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Ontario Tech acknowledges the lands and people of the Mississaugas of Scugog Island First Nation.

We are thankful to be welcome on these lands in friendship. The lands we are situated on are covered by the Williams Treaties and are the traditional territory of the Mississaugas, a branch of the greater Anishinaabeg Nation, including Algonquin, Ojibway, Odawa and Pottawatomi. These lands remain home to many Indigenous nations and peoples.

We acknowledge this land out of respect for the Indigenous nations who have cared for Turtle Island, also called North America, from before the arrival of settler peoples until this day. Most importantly, we acknowledge that the history of these lands has been tainted by poor treatment and a lack of friendship with the First Nations who call them home.

This history is something we are all affected by because we are all treaty people in Canada. We all have a shared history to reflect on, and each of us is affected by this history in different ways. Our past defines our present, but if we move forward as friends and allies, then it does not have to define our future.

Learn more about Indigenous Education and Cultural Services

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Staying open to new paths

Megan Legge | Class of 2011 | Faculty of Social Science and Humanities 

From the moment Megan Legge (née Friel) laced up her skates she knew she loved being on the ice. As the youngest of four girls, Megan dabbled in figure skating before swapping spins for a stick and puck and followed in her big sisters’ footsteps. “All of my sisters played hockey and my Dad noticed how well I was doing on the ice so asked if I wanted to give it a shot,” says Megan. She soon earned a spot on the Durham West Rep Hockey team and her days of double axles were left behind. “I found that playing a team sport was a lot more enjoyable compared to being a single figure skater,” says Megan.

Born and raised in Pickering, Ontario, Megan knew she wanted to stay close to home when heading off to post-secondary. After completing a year at Durham College, Megan went on to study Criminology and Justice Studies at Ontario Tech. As luck would have it, a former teammate spotted her on campus and suggested Ontario Tech Athletic Director, Scott Barker invite her to join the then joint DC-UOIT hockey team.

“Our team played both college and university teams. With any new team it was tough losing consecutive games so it was a growing pain that took some time getting used to for sure!”

Ridgebacks Women's Hockey

Megan went on to lead the team for the four years she was at Ontario Tech.

“Being named Captain of the Ridgebacks was definitely an honor and the highlight of my university experience,” says Megan.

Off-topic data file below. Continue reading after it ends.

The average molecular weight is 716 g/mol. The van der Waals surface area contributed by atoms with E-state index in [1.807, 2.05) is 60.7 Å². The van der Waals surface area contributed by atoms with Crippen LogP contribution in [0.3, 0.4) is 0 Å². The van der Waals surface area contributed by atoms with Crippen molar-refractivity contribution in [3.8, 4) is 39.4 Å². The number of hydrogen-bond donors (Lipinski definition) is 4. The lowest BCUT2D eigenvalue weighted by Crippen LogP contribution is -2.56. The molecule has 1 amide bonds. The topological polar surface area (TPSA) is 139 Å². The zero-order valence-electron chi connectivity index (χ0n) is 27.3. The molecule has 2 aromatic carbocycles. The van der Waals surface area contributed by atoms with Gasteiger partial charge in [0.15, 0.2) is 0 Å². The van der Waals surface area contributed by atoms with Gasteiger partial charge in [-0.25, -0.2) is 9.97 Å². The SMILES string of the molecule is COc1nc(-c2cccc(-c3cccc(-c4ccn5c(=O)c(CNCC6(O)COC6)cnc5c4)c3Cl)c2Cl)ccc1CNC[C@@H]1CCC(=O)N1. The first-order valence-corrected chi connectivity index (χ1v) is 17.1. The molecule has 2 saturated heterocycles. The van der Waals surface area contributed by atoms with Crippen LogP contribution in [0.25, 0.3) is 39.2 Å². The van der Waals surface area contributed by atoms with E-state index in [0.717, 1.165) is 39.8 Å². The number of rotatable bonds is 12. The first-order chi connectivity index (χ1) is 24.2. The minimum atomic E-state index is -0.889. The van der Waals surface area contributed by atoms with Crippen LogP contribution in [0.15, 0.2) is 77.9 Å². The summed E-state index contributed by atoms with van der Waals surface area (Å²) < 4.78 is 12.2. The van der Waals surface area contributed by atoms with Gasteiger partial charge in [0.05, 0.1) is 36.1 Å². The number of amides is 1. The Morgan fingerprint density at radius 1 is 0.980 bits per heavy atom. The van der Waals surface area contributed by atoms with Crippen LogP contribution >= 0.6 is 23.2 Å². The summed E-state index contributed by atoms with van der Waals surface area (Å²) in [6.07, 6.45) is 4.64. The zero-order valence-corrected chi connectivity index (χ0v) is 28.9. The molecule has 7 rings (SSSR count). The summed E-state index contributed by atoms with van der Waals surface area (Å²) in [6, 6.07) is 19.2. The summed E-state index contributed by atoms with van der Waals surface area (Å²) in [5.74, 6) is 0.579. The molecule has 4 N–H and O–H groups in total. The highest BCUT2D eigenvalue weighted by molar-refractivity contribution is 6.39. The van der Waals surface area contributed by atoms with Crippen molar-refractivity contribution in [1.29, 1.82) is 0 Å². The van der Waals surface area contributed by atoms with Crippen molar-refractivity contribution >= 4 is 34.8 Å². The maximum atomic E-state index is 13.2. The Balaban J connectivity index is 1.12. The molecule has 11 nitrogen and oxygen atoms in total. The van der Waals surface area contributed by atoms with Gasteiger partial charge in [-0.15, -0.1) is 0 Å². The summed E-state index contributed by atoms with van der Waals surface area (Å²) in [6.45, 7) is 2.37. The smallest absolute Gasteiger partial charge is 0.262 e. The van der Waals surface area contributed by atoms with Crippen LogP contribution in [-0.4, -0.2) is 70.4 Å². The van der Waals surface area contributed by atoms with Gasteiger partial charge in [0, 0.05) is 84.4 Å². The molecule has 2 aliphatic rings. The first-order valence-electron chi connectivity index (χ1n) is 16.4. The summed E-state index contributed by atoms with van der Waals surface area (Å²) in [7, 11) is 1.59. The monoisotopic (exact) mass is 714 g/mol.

Megan and the team soon found their stride and she was named the Top Defensive Player at the Women’s Hockey Team Awards for the 2008-09 season.

After graduating in 2011, Megan started her career with the Ministry of Children, Community and Social Services in the youth probation office and then later with the John Howard Society in Oshawa working with at-risk youth. 

In 2014, Megan and her husband, TJ, who is also an Ontario Tech grad and former Ridgeback, made the move back to TJ’s hometown of Chapleau, Ontario. She landed a job at the Ministry of Natural Resources and Forestry as a Senior Lands and Waters Technical Specialist, where she administers Crown Land for Resource development and public use.  It may not have been a direct career path but Megan believes grads shouldn’t limit their job search to just their area of study. “Branch out and don't be held down by just what your degree says because there are so many different jobs out there that translate,” advises Megan.  

Megan hasn’t completely left the hockey world behind. She assists the Chapleau Chicks hockey team and imparts the wisdom she’s gleaned from her Ridgeback coaches while mentoring her young athletes.

“I had a fairly open line of communication with my coaches. I want my team to know they can come to me if they have any issues and bounce ideas off me. I also like to explain why we're doing certain drills so they can understand the importance of each one. Like my coaches, I prefer to talk to them and not talk at them.”

Megan is the Mother of four boys, four and half year-old Gavin, who just started playing Timbit hockey with the Chapleau Huskies, three year-old Hudsen and 10 month old twins, Greyson and Hayden. When they’re not at the rink, Megan and her family enjoy fishing and spending weekends at the cottage.